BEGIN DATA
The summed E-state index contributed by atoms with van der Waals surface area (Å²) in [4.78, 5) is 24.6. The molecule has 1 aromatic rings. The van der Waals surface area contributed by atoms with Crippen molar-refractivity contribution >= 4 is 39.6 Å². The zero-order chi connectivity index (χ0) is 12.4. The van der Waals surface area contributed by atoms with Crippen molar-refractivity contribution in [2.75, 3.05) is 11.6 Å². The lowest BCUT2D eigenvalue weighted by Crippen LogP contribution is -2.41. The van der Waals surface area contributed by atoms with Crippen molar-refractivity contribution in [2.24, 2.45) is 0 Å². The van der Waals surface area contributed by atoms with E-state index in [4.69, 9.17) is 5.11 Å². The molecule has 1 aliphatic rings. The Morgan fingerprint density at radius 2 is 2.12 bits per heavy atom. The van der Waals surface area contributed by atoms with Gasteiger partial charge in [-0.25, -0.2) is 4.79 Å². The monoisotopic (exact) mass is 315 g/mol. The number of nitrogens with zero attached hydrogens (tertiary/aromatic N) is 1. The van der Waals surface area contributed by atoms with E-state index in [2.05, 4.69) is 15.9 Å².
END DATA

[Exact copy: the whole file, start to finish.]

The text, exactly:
The summed E-state index contributed by atoms with van der Waals surface area (Å²) in [4.78, 5) is 24.6. The molecule has 1 aromatic rings. The van der Waals surface area contributed by atoms with Crippen molar-refractivity contribution >= 4 is 39.6 Å². The zero-order chi connectivity index (χ0) is 12.4. The van der Waals surface area contributed by atoms with Crippen molar-refractivity contribution in [2.75, 3.05) is 11.6 Å². The lowest BCUT2D eigenvalue weighted by Crippen LogP contribution is -2.41. The van der Waals surface area contributed by atoms with Crippen molar-refractivity contribution in [2.24, 2.45) is 0 Å². The van der Waals surface area contributed by atoms with E-state index in [4.69, 9.17) is 5.11 Å². The molecule has 1 aliphatic rings. The Morgan fingerprint density at radius 2 is 2.12 bits per heavy atom. The van der Waals surface area contributed by atoms with Gasteiger partial charge in [-0.25, -0.2) is 4.79 Å². The monoisotopic (exact) mass is 315 g/mol. The number of nitrogens with zero attached hydrogens (tertiary/aromatic N) is 1. The van der Waals surface area contributed by atoms with E-state index in [2.05, 4.69) is 15.9 Å².